I'm actually a banker and had a trust attorney stump me yesterday. He asked why banks do not lend anymore to irrevocable trusts and I knew the answer was "no" (at least at the ones I've worked for) but didn't really know the "why." My underwriter gave the answer that technically the trust is the owner of the collateral but the trustee is who we would have to go after therefore it's basically an unsecured loan so we stay away. My question is - if that's true why can you potentially do a revocable trust loan? Wouldn't that be the same issue? Or is it just banks have gotten more conservative, possibly because this went to court and someone lost so all steer clear of them now.
Hi @Adam Odom - Interesting topic, and one that I've dealt with regularly in estate planning matters. At its essence, an irrevocable trust agreement is a 'completed gift,' or to say it another way, the grantor/settlor has fully, finally and forever release ownership of the property they are transferring into the trust. Thus, recourse against the grantor/settlor is virtually impossible because they don't own, and are therefore not responsible for, trust liabilities (except in cases where the government wants a pound of flesh, of course). However, when dealing with a revocable trust, you have an 'incomplete gift,' that is to say that the grantor/settlor can, at any time, reverse the transaction and take back the trust property, and therefore remains liable for trust obligations. This is a major oversimplification, but I hope it helps clear up the issue to some degree!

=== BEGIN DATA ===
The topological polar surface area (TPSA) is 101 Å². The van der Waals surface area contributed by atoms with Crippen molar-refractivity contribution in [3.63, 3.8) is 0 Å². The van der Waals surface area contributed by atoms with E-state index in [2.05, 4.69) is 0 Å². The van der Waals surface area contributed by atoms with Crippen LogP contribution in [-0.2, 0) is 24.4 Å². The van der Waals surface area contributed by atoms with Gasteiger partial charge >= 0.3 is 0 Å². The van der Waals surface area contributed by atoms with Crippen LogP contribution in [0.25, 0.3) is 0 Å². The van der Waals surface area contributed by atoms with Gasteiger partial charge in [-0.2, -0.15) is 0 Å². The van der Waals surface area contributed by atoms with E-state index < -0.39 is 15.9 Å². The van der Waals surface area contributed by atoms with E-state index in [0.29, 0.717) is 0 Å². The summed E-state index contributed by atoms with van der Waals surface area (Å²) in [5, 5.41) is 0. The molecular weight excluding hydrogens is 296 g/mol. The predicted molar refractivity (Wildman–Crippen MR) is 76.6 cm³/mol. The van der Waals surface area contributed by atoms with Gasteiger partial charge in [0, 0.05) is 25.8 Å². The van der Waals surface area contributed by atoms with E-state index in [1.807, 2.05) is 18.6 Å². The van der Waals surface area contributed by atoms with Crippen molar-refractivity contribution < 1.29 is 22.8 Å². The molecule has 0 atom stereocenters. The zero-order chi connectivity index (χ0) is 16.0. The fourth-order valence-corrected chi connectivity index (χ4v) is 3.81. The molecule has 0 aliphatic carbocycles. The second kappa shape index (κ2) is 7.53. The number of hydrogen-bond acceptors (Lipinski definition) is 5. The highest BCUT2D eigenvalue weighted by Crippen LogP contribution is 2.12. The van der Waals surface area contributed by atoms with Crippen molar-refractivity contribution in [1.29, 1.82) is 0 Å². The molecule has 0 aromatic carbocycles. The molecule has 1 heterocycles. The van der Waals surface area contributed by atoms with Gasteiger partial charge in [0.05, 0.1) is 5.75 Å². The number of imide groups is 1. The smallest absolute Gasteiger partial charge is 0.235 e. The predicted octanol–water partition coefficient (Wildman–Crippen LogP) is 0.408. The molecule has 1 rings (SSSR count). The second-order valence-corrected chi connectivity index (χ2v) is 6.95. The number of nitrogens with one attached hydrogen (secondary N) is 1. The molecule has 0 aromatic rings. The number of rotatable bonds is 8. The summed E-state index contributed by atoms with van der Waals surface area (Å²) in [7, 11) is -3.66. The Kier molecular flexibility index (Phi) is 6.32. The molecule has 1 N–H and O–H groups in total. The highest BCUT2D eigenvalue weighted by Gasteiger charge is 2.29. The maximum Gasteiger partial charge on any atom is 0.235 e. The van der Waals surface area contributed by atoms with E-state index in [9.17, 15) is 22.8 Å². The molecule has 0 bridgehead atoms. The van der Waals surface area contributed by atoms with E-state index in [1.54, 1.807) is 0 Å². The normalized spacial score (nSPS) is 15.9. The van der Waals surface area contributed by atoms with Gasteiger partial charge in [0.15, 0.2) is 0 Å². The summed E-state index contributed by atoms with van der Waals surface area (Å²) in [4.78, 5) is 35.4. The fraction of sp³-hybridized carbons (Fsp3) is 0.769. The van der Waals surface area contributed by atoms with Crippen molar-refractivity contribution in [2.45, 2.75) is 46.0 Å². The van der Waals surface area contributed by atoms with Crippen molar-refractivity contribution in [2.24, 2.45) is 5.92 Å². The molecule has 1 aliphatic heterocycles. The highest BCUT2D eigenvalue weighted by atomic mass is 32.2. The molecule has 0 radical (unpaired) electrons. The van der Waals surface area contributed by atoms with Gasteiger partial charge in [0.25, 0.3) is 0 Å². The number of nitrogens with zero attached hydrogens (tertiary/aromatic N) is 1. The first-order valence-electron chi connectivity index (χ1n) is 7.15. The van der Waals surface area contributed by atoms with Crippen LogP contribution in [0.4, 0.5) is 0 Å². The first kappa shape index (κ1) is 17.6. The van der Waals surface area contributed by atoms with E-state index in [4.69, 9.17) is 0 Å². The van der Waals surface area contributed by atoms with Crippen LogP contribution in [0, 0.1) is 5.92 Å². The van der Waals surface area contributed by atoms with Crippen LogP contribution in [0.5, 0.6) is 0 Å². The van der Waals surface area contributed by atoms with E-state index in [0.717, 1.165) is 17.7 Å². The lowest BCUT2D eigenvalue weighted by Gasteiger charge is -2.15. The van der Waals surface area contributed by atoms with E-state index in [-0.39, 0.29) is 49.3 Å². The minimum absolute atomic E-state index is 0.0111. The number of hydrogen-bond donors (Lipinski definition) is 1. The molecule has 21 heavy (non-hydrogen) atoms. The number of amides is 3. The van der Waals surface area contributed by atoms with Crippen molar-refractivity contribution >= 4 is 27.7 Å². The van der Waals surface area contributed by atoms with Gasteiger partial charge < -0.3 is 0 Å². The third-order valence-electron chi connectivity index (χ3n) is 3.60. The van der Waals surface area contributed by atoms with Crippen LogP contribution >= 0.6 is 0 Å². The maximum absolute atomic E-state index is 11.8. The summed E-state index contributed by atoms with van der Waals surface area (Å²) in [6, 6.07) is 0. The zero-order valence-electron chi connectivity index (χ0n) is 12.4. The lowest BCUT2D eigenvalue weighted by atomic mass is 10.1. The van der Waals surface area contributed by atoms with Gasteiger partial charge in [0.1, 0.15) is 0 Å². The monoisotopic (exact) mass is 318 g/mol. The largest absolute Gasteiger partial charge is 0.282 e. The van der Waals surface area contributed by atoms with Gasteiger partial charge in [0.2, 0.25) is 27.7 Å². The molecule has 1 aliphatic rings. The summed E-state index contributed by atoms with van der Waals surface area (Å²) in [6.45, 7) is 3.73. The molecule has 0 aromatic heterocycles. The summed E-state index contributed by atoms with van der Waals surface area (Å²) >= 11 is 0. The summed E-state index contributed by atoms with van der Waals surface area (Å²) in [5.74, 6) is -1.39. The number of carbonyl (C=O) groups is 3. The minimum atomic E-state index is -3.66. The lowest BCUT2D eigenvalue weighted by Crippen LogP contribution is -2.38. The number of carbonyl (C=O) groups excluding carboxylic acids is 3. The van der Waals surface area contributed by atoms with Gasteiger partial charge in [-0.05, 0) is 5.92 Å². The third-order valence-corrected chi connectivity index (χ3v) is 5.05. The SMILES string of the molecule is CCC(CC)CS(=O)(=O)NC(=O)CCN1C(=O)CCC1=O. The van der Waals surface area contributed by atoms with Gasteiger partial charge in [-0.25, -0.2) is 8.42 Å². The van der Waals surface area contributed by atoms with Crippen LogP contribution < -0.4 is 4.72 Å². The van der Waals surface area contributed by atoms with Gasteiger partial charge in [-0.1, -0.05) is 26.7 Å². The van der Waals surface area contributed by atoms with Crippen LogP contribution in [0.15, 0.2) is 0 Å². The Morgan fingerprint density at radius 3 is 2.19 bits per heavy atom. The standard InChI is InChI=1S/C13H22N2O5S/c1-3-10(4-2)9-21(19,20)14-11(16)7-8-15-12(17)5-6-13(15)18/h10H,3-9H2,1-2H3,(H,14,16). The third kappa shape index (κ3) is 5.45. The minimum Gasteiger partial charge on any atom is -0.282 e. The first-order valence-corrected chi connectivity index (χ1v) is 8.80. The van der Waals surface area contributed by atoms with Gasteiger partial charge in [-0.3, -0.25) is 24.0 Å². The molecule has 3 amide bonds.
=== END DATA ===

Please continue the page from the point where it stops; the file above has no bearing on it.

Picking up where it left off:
I've seen banks make loans to irrevocable trusts but only under exceptional circumstances and for substantial trusts (say $50 million and above). I would think that one of the main issues is that not all irrevocable trusts are the same. That's especially true for these large trusts that attorneys spend a substantial number of hours drafting. Thus if the bank wants to lend to these entities, they will need to do a lot of due diligence on the bank's end to make sure that they have recourse in case of a default.
I'm not sure if it gets done for smaller trusts. Maybe it does but I haven't run across it.
Disclaimer: While I’m an attorney licensed to practice in PA, I’m not your attorney. What I wrote above does not create an attorney/client relationship between us. I wrote the above for informational purposes. Do not rely on it for legal advice. Always consult with your attorney before you rely on the above information.
@Chris K. Yeah I know even for revocable trusts they have to run through our legal department. The trust attorney I relayed the information to mentioned REITs and was curious why they can "borrow" compared to others. I'm guessing they are normally revocable? I know just enough to be dangerous with trusts and rely on experts like you and @Andrew A. :)
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